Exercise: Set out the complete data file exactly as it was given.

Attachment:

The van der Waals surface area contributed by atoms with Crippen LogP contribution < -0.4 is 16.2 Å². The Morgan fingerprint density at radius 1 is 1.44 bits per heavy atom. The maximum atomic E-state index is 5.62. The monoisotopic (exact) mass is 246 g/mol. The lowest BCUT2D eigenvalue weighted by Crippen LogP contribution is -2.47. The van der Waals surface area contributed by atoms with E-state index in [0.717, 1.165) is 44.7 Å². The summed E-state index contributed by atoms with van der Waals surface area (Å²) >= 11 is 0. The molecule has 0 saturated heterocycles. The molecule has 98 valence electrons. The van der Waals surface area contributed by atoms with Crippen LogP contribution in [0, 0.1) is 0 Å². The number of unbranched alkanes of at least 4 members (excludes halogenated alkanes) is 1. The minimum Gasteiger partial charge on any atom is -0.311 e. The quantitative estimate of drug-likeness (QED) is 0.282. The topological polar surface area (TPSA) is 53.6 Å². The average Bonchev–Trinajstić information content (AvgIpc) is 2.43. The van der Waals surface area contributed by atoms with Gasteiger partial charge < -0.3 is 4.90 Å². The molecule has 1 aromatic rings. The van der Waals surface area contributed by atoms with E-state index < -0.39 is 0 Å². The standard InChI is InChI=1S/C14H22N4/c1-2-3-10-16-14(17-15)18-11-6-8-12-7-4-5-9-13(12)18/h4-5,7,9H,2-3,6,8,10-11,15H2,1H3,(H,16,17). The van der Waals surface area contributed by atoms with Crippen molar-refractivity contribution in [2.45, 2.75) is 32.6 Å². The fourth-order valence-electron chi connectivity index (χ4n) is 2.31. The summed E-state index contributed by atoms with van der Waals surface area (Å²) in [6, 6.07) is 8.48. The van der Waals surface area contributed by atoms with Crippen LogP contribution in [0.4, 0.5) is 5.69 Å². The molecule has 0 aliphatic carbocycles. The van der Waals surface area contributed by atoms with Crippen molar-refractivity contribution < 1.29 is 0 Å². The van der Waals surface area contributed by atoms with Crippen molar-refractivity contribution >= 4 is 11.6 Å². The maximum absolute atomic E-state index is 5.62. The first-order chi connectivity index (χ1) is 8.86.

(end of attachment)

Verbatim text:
The van der Waals surface area contributed by atoms with Crippen LogP contribution < -0.4 is 16.2 Å². The Morgan fingerprint density at radius 1 is 1.44 bits per heavy atom. The maximum atomic E-state index is 5.62. The monoisotopic (exact) mass is 246 g/mol. The lowest BCUT2D eigenvalue weighted by Crippen LogP contribution is -2.47. The van der Waals surface area contributed by atoms with E-state index in [0.717, 1.165) is 44.7 Å². The summed E-state index contributed by atoms with van der Waals surface area (Å²) >= 11 is 0. The molecule has 0 saturated heterocycles. The molecule has 98 valence electrons. The van der Waals surface area contributed by atoms with Crippen LogP contribution in [0, 0.1) is 0 Å². The number of unbranched alkanes of at least 4 members (excludes halogenated alkanes) is 1. The minimum Gasteiger partial charge on any atom is -0.311 e. The quantitative estimate of drug-likeness (QED) is 0.282. The topological polar surface area (TPSA) is 53.6 Å². The average Bonchev–Trinajstić information content (AvgIpc) is 2.43. The van der Waals surface area contributed by atoms with Gasteiger partial charge < -0.3 is 4.90 Å². The molecule has 1 aromatic rings. The van der Waals surface area contributed by atoms with E-state index < -0.39 is 0 Å². The standard InChI is InChI=1S/C14H22N4/c1-2-3-10-16-14(17-15)18-11-6-8-12-7-4-5-9-13(12)18/h4-5,7,9H,2-3,6,8,10-11,15H2,1H3,(H,16,17). The van der Waals surface area contributed by atoms with Crippen molar-refractivity contribution in [2.45, 2.75) is 32.6 Å². The fourth-order valence-electron chi connectivity index (χ4n) is 2.31. The summed E-state index contributed by atoms with van der Waals surface area (Å²) in [6, 6.07) is 8.48. The van der Waals surface area contributed by atoms with Crippen LogP contribution in [0.4, 0.5) is 5.69 Å². The molecule has 0 aliphatic carbocycles. The van der Waals surface area contributed by atoms with Crippen molar-refractivity contribution < 1.29 is 0 Å². The van der Waals surface area contributed by atoms with Crippen molar-refractivity contribution >= 4 is 11.6 Å². The maximum absolute atomic E-state index is 5.62. The first-order chi connectivity index (χ1) is 8.86.